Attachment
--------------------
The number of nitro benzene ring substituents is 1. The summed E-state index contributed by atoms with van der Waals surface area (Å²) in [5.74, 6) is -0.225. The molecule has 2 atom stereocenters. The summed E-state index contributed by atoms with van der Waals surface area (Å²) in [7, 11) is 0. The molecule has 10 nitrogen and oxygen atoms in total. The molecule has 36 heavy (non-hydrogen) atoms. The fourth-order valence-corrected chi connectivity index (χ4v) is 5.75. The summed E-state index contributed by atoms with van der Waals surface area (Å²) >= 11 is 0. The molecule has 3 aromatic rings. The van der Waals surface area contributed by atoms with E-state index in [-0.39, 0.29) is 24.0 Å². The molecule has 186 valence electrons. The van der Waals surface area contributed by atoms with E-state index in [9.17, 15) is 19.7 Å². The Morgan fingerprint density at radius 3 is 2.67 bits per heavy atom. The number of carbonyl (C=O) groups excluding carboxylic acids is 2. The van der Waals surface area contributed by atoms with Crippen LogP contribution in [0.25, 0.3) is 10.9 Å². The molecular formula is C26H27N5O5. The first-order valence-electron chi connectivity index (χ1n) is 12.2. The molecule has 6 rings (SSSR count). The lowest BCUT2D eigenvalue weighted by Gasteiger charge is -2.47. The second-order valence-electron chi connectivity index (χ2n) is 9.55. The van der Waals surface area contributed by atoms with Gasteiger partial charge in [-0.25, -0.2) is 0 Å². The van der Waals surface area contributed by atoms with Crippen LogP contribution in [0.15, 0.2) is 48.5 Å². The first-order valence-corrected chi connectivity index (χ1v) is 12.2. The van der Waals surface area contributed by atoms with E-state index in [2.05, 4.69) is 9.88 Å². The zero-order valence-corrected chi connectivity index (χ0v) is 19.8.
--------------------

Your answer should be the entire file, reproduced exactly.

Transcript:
The number of nitro benzene ring substituents is 1. The summed E-state index contributed by atoms with van der Waals surface area (Å²) in [5.74, 6) is -0.225. The molecule has 2 atom stereocenters. The summed E-state index contributed by atoms with van der Waals surface area (Å²) in [7, 11) is 0. The molecule has 10 nitrogen and oxygen atoms in total. The molecule has 36 heavy (non-hydrogen) atoms. The fourth-order valence-corrected chi connectivity index (χ4v) is 5.75. The summed E-state index contributed by atoms with van der Waals surface area (Å²) >= 11 is 0. The molecule has 3 aromatic rings. The van der Waals surface area contributed by atoms with E-state index in [-0.39, 0.29) is 24.0 Å². The molecule has 186 valence electrons. The van der Waals surface area contributed by atoms with E-state index in [9.17, 15) is 19.7 Å². The Morgan fingerprint density at radius 3 is 2.67 bits per heavy atom. The number of carbonyl (C=O) groups excluding carboxylic acids is 2. The van der Waals surface area contributed by atoms with Crippen LogP contribution in [0.25, 0.3) is 10.9 Å². The molecular formula is C26H27N5O5. The first-order valence-electron chi connectivity index (χ1n) is 12.2. The molecule has 6 rings (SSSR count). The lowest BCUT2D eigenvalue weighted by Gasteiger charge is -2.47. The second-order valence-electron chi connectivity index (χ2n) is 9.55. The van der Waals surface area contributed by atoms with Gasteiger partial charge in [-0.25, -0.2) is 0 Å². The van der Waals surface area contributed by atoms with Crippen LogP contribution in [0.15, 0.2) is 48.5 Å². The first-order valence-corrected chi connectivity index (χ1v) is 12.2. The van der Waals surface area contributed by atoms with E-state index in [2.05, 4.69) is 9.88 Å². The zero-order valence-corrected chi connectivity index (χ0v) is 19.8.